Last week the New York Times columnist David Brooks wrote a piece, “Weed Been There, Done That,” which slammed thelegalization of marijuana in Colorado and other states and labeled users stupid at worst and indolent at best. Among other criticisms, he wrote that cannabis is “not a particularly uplifting form of pleasure and should be discouraged more than encouraged.” In making his case, Brooks cited long-debunked research and relied on old stereotypes that serious scholars discredited decades ago. One of the leading thinkers on the topic is Dr. Lester Grinspoon, Harvard psychiatrist and author of the 1971 classic, Marihuana Reconsidered, an exhaustive study of the scientific, medical, cultural and legal arguments against the plant. That book stripped away the myths, lies and distortions surrounding cannabis and sparked an enormous debate in this country and around the world. Joe Dolce spoke to the doctor, who is 85, from his home in Newton, Massachusetts.
If you missed it, I apologize in advance. This week Brooks responded to Colorado and Washington state’s recent decriminalization of marijuana with a retrospective on his own experience smoking the wacky tobacky. In “Weed: Been There. Done That,” Brooks makes a case for a “moral ecology” that curbs individual freedom for the collective betterment of potheads who would be better served devoting their energies to higher aspirations like running track. If you think I’m minimizing his argument to be glib, I dare you to read his piece. That is his argument. He is dismayed by legal marijuana’s base “moral ecology,” arguing that a healthy government “encourages the highest pleasures, like enjoying the arts or being in nature, and discourages lesser pleasures, like being stoned.”
Legalization Of Marijuana: The End Of ‘Cool’ [International Business Times]
But there is something else to be considered here — and it has nothing to do with dollars and cents. Ironically, I think that when pot is fully legalized, that will be a sad day for the millions of people who smoke marijuana and love it (and even use it to define their very personalities). That’s because, by legalizing weed, its consumption will no longer be considered “cool” — its cachet will be removed, rendering the act of lighting up a joint about as “hip” as eating a McDonald’s cheeseburger or downing a Diet Pepsi.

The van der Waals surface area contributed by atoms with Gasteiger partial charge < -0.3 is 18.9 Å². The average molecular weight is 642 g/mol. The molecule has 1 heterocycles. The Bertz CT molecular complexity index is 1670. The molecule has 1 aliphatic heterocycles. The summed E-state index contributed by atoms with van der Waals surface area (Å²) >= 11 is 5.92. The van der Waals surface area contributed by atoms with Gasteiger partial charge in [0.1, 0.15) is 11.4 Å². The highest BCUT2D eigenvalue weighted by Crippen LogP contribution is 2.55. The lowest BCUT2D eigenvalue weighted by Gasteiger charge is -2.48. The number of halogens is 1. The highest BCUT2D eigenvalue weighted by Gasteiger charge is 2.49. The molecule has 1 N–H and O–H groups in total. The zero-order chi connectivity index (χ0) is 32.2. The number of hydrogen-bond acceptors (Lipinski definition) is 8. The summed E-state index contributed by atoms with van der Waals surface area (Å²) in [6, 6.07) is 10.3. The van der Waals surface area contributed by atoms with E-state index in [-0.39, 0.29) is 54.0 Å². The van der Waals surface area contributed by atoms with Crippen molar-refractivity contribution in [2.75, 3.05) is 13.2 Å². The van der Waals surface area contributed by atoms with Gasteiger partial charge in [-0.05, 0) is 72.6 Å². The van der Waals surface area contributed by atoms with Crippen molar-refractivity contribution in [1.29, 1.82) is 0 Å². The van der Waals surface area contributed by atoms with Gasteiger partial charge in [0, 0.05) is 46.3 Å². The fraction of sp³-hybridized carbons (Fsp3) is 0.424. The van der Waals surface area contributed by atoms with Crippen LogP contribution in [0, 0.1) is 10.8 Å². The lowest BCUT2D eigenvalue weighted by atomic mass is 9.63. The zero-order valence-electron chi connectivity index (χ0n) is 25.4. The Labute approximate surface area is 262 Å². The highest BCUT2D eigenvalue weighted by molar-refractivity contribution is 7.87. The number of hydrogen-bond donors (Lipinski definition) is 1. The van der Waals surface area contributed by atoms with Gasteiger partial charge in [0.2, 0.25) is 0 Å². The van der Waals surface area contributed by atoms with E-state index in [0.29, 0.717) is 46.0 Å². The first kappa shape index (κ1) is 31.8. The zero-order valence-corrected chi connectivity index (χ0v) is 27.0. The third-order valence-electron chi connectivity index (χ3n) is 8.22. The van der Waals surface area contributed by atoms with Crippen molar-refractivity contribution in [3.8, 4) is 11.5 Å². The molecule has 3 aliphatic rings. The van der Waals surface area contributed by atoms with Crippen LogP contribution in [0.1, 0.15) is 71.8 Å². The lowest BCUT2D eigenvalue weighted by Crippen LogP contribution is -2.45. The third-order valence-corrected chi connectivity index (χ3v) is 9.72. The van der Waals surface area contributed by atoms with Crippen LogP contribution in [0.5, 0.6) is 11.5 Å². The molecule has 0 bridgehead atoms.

HEMP: An Energy Crop [Kentucky Hemp]
By blending coal with biomass materials such as hemp, sulfur emissions from power generation can be reduced and less valuable coal that is high in sulfur can remain competitive.
This is a great method of ingesting cannabis if you have a hard time with other methods or if you want to get the effect a little sooner than eating solid cannabis food. The aqueous nature of hot soup has already dissolved the cannabis and, being liquid, it seeps through your intestinal lining much faster as it can bypass a good chunk of the digestive process. As a bonus, heat has a natural relaxing effect and it can open up congested breathing passages.
Cooking with cannabis – a new culinary high? [Guardian]
Once a novelty ingredient, hemp is being incorporated by more and more chefs into their culinary repertoire. But does it really have a place on the dinner table?
Denver party planners create high-end menu for marijuana connoisseurs [San Jose Mercury]
You won’t need to be high to appreciate how the savory crunch of chile-rubbed bacon contrasts with the velvety cream of sweet corn soup at the inaugural cannabis-themed dinner hosted by Edible Events, but the entire menu was created with an “enhanced” experience in mind. The food won’t have marijuana in it, but at this BYOC (cannabis) event, guests who consume the stuff will find the food especially stimulating, says organizer Jane West. She started the monthly series (edibleeventsco.com) as a more sophisticated alternative to what she terms the “ganja gone wild” parties around Denver. “So far, I haven’t found a single event I want to go to,” says West, who would fit right in at a PTA meeting or a suburban book club. “I want to bring women into this really male-based scene.”